Affordable Passivhaus build in east London
joe and lina's Passivhaus in London

An affordable Passivhaus build in east London

Despite a major construction setback, the results of this first-time self-build are impressive

By Jayne Dowle |

Building an affordable Passivhaus wasn’t the original plan for Joe Stuart and his girlfriend, Lina Nilsson. While they embarked on a self-build journey as a way of circumnavigating London’s sky-high house prices, it was circumstance that lead to this project steadily ramping up its sustainability credentials.

Every self-build project turns into a learning curve, but there can’t be many as steep as this one. In November 2015, the couple’s dream of building a compact, 115sqm two-bedroom house on the site of a former coffin workshop in east London had dissolved into a huge 3m-deep hole in the ground.

The couple were in despair. The failure of this first attempt at excavation literally swallowed up £30,000 of the original build budget of £160,000, with nothing to show except mounds of mud and puddles. But, despite the mishap, the final build cost still came in at around £100,000 less than the average property price for London at the time.

The timber-clad exterior of Joe and Lina's affordable Passivhaus in east London, as featured on Grand Designs in 2017

Joe Stuart and Lina Nilsson’s compact Passivhaus build in east London. Photo: Fiona Walker-Arnott

Problems with the basement

To maximise the potential offered by this tiny urban plot, which measures only 10m by 4m – about the size of two car parking spaces – Joe decided to site one third of the structure underground, and line it with insulated concrete, to contain a bedroom, plus a workspace and utility area.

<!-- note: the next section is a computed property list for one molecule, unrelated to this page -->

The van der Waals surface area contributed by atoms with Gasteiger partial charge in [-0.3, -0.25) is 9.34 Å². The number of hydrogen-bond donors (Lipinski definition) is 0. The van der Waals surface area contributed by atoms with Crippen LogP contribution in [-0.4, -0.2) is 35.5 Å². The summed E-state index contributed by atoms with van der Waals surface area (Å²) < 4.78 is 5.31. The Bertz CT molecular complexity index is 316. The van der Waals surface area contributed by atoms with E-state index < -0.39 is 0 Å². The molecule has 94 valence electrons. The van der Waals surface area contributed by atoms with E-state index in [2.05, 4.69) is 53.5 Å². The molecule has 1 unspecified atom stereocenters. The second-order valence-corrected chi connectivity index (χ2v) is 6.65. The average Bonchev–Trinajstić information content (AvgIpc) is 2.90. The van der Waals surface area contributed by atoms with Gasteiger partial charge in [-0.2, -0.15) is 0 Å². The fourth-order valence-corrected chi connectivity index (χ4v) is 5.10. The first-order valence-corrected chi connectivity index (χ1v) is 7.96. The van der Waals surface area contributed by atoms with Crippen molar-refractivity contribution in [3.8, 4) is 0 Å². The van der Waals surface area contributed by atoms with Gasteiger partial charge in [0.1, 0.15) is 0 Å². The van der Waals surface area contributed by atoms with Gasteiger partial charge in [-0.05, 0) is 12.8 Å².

The slim plot meant that Joe had to be able to use every available inch of it, so instead of creating a frame to support the walls as they were excavated, he was forced to leave it to chance that they wouldn’t collapse.

But after digging all the way down, in typical Grand Designs fashion, the weather turns and the hole starts to fill with rain water. Before Joe can finish installing the waterproof concrete walls, the earth begins to fall in and the exposed walls weaken and bow, leaving vast gaps.

The minimalist black kitchen in Joe and Lina's affordable Passivhaus build from Grand Designs

The kitchen cabinets are veneered ebonised ash. Photo: Fiona Walker-Arnott

Finding a solution

The disaster saw client and contractor part company, and it took more than four long months to find another company prepared to undertake remedial action and complete the dig.